Monh is a 63-year-old rice farmer from Cambodia. He has four daughters, nine grandchildren, and enjoys listening to the monks pray on the radio. Five months ago, Monh developed a cataract in his right eye, causing him blurry vision. He has difficulty seeing things clearly, recognizing faces, and going anywhere outside. When Monh learned about our medical partner, Children's Surgical Centre, he traveled for four and a half hours seeking treatment. On January 13th, doctors will perform a phacoemulsification cataract surgery and an intraocular lens implant in his right eye. After recovery, he will be able to see clearly. Now, he needs help to fund this $229 procedure. "I hope that I will be able to see more clearly and can go outside and visit the pagoda again on my own," said Monh.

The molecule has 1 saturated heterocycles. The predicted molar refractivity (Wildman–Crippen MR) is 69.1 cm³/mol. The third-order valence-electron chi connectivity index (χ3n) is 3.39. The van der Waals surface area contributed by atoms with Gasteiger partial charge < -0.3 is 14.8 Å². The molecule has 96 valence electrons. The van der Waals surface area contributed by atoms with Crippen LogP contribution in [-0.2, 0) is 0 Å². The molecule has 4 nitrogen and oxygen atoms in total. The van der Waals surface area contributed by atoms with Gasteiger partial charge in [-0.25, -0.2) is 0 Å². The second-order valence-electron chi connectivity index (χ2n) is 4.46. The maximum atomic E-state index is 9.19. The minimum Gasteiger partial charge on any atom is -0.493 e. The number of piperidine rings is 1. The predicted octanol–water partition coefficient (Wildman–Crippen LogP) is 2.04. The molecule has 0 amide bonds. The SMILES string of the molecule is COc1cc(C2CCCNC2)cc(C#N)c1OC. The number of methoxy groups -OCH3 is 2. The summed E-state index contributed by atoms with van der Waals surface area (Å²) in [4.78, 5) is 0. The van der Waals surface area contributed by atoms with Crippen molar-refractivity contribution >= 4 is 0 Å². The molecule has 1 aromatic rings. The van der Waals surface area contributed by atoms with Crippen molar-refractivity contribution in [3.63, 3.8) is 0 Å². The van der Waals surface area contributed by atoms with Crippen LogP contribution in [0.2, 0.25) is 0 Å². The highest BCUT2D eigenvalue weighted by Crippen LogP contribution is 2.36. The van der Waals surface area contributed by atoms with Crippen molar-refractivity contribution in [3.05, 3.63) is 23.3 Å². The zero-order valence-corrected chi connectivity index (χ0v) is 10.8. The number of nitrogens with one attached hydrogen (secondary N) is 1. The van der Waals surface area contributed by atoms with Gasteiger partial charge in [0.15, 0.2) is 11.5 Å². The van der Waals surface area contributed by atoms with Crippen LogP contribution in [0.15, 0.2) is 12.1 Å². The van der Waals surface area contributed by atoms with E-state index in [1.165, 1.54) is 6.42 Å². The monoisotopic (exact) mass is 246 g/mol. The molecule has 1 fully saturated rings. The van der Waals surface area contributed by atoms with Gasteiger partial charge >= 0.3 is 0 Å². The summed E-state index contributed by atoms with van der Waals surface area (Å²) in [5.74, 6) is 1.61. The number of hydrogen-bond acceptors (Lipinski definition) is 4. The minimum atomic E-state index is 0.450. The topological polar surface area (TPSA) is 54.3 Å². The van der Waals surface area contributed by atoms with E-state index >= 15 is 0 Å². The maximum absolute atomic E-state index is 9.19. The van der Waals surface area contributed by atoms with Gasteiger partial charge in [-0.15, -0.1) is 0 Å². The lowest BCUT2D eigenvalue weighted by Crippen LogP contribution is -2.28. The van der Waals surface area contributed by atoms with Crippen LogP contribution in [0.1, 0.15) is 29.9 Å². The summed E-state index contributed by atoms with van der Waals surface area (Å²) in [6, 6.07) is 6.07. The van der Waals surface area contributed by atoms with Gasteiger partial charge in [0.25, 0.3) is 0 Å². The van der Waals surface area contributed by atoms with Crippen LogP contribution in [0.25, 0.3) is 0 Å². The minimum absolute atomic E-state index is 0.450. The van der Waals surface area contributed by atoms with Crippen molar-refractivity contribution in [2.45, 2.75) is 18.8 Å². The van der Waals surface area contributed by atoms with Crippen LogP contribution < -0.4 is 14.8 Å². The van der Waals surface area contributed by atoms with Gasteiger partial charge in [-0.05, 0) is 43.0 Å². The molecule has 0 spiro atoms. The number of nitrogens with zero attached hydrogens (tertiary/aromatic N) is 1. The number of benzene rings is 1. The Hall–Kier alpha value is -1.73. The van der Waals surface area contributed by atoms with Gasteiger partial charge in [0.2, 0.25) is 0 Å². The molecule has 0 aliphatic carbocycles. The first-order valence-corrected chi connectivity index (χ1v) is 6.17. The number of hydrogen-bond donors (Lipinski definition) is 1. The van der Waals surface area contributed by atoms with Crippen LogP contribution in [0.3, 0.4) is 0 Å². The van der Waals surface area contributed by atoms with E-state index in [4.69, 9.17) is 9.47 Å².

Carrison is a 7-year-old boy from Kenya, the firstborn in a family of three children. His mother told us how much he likes playing with other children. Their family hails from Kimana village in Kajiado county where his mother vends vegetables while his father is a farmer. Carrison was born with diplegic CP, a condition that affects his muscles making them stiff, especially in his legs. The condition has made his walking difficult and forces him to walk on his toes. This often leads to him falling and not being able to walk for longer distances. He has been receiving therapy sessions at a nearby district hospital. When reviewed by our partner doctors, they recommend he also has an achilles tendon lengthening surgery. The surgery will allow him to walk comfortably and with a better posture. His mother was shocked by the money required for surgery and requests assistance. Fortunately, Carrison traveled to visit our medical partner's care center, AIC Cure International Hospital. There, surgeons will perform surgery on October 12th. Our medical partner, African Mission Healthcare Foundation, is requesting $1,286 to fund Carrison's foot surgery. After treatment, he will be able to walk more easily. “I am appealing to AMHF for my son to undergo surgery. My desire is to see him walking comfortably without any hardship.” Carrison's mother expressed.